Anyone craving an evening of 80s nostalgia will find much to enjoy in The Next Big Thing, a new musical just opened at the art/Works Theatre. Like Pretty In Pink, Ferris Bueller’s Day Off, and Can’t Buy Me Love, The Next Big Thing features a cast of energetic, attractive teens (or more precisely 20somethings passing as teens) with dreams to fulfill, and adults who occasionally get in their way.

A newly purchased Yamaha DX7 (the synthesizer which helped create the 80s pop sound) convinces Chip (Brandon Ruckdashel) to invite nerdy/geeky best friends Robert (Jason Director) and Mickey (Mike Thompson) to start a band in (where else?) his family’s garage. It’s easy for Chip to convince his two buddies to join him in his quest for pop stardom despite the fact that neither has played an instrument before.  “These machines practically play themselves,” he tells them.  Besides, “Girls want musicians. You want girls?  Let’s make a band!”

Much less happy about the path Chip has chosen is his mom Melissa (Missy Gibson), a one-time would-be rock singer who is not at all thrilled about having a DX7 in her garage. “The synthesizer is a waste of time,” she tells Chip.  “Didn’t I teach you about integrity?”  

However, as any John Hughes fan knows, no teen in his right mind will listen to a grownup’s advice, and quick as you can say “garage band,” Chip, Robert, and Mickey have built a song from scratch (complete with catchy hooks and chord changes).  “We’re rock stars!” they declare joyously.  “We’re gonna get chicks!”

A quest for a girl lead singer is going nowhere until pert, pretty Kim (Matisha Baldwin) arrives and wows the boys with an a cappella rendition of “Happy Birthday To You,” and soon the band is playing bar mitzvahs and 50th anniversary parties. Still, these gigs are small potatoes for a band that dreams big, and what could be better than to be invited to perform at popular rich girl Cyndi’s yearly bash, an honor that usually goes to Top 10 hit-makers and not unknowns like Chip and the gang?

Getting invited to star at Cyndi’s party is not Chip’s only hurdle to pop stardom. There’s also the resistance of his mom, who as a teenager won a TV talent competition only to have her father nip her dreams in the bud. Now she wants to do the same to Chip’s dreams, if only she can find a way to stop him.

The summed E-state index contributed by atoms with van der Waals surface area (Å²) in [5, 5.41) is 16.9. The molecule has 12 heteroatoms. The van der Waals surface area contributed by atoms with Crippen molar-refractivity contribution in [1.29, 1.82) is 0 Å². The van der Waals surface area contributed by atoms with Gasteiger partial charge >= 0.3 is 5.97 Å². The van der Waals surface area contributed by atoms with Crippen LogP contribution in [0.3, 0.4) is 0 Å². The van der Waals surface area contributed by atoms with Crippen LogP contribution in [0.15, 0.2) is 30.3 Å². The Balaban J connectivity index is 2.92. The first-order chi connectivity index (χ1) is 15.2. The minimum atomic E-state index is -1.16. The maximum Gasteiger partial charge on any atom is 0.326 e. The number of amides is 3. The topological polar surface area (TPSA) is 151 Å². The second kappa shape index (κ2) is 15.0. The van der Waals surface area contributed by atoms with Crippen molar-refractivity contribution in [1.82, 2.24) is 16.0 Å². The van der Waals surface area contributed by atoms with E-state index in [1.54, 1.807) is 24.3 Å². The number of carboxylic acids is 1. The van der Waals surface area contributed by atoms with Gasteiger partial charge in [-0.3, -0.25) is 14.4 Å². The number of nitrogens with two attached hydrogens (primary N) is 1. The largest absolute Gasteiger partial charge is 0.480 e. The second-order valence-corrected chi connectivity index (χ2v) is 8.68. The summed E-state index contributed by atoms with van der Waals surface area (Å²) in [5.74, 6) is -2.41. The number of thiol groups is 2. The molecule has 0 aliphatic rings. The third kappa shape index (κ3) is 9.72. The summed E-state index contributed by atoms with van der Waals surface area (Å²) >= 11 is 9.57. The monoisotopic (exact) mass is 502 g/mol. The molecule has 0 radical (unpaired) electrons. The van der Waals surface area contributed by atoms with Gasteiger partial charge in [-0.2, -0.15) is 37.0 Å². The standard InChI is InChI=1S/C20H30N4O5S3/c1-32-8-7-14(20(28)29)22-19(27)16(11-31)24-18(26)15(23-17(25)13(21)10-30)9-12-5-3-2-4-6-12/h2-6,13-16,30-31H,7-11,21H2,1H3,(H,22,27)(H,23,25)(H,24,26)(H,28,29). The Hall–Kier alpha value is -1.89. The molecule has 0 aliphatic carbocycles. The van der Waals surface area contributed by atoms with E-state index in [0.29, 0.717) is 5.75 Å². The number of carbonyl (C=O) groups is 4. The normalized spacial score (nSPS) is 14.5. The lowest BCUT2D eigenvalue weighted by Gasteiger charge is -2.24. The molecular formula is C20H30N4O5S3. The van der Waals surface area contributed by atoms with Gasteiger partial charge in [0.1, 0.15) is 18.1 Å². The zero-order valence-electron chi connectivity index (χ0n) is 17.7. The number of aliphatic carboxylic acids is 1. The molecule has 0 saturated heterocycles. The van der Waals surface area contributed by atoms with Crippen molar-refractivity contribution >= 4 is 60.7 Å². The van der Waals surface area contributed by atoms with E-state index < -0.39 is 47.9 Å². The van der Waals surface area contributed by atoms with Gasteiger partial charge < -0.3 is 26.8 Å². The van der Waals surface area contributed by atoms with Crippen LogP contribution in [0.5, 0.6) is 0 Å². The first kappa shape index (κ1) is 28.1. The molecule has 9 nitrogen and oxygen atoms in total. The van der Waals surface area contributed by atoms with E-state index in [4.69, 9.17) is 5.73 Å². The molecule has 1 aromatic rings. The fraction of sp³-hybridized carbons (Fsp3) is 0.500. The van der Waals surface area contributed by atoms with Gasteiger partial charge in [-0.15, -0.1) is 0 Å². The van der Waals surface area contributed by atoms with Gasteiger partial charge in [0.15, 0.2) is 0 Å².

The Next Big Thing, ably directed by Rachel Maize and Jeff Favre, is at its best (and most engaging) whenever it focuses on Chip and the band.  

To begin with, Chip is played by the oh so charismatic Ruckdashel, who made a stellar L.A. debut last year in the West Coast Premiere of Twist, and proves here that he is no one hit wonder.  Ruckdashel’s boy next door good looks and charm are spiced with a devilish gleam in the eyes, sure to make him the object of many a teen’s fancy. That he has a record contract-ready singing voice and acting chops to boot are icing on the cake.

Chip’s bandmates are equally appealing.  Director and Thompson have the teen nerd act down pat, and their eagerness and enthusiasm are contagious. Baldwin’s looks and voice recall a 80s Janet Jackson, adding credibility to Kim’s ultimate pop stardom.  (Oops, did I give something away?)  Belling is a delight as millionaire daddy’s girl Cyndi, and delivered a great in-character adlib when an overhead light exploded on opening night.

The band’s songs (with music and lyrics by Gibson and music director Mike Flanagan) are catchy each and every one of them, and with the guys performing live on synthesizer, electric guitar, and electronic drums, the music has an infectious energy.

Favre’s book sparkles whenever the band is center stage. Less successful are scenes revolving around mom, her lesbian best friend Mary Lou (Ellen D. Williams), and former boyfriend turned rock mogul Tom (Curt Bonnem).  Songs sung to recorded tracks lack the excitement of the live numbers, and the songs-as-dialog seem somehow out of place here.  I could have done with less of Mom’s subplot with Tom and the bit of Beaches/Terms Of Endearment soap near the end and gladly spent more time with the kids.

Still, no fault can be found with Gibson’s passionate vocals, sung in a raspy voice which recalls “Total Eclipse Of The Heart”’s Bonnie Tyler. Bonnem does his usual fine work as the slick and successful Tom, and Williams sings the evening’s most powerful number, “Because Of You,” in a gloriously rich voice. 

The Next Big Thing is jam-packed with 80s references. Mickey is counting the days till the opening of Return Of The Jedi and wears Empire Strikes Back t-shirts. Names like Charlene Tilton and Bonnie Franklin are casually dropped, and the arts/Works walls are filled with 80s memorabilia—record jackets, movie posters, and photos galore. 

Set designer Davis Campbell has transformed the stage into a realistic facsimile of an 80s Chicago garage, and Sherell Martin’s fantastic costumes not only recall an era, but have been carefully picked to fit each character’s logical choice of wardrobe.  (Ruckdashel’s Miami Vice jackets, sleeves and collars up, of course, and Belling’s flared mini-skirts, bustiers, and leggings are particularly nostalgia-inducing.) Matt Richter’s lighting is just fine, and survived the exploding bulb intact.

With more emphasis on the kids (and live music) and less on the grownups (and prerecorded tracks), The Next Big Thing has the potential of being a real cult hit.  

art/works Theatre, 6569 Santa Monica Blvd., Hollywood.

–Steven Stanley
July 19, 2008

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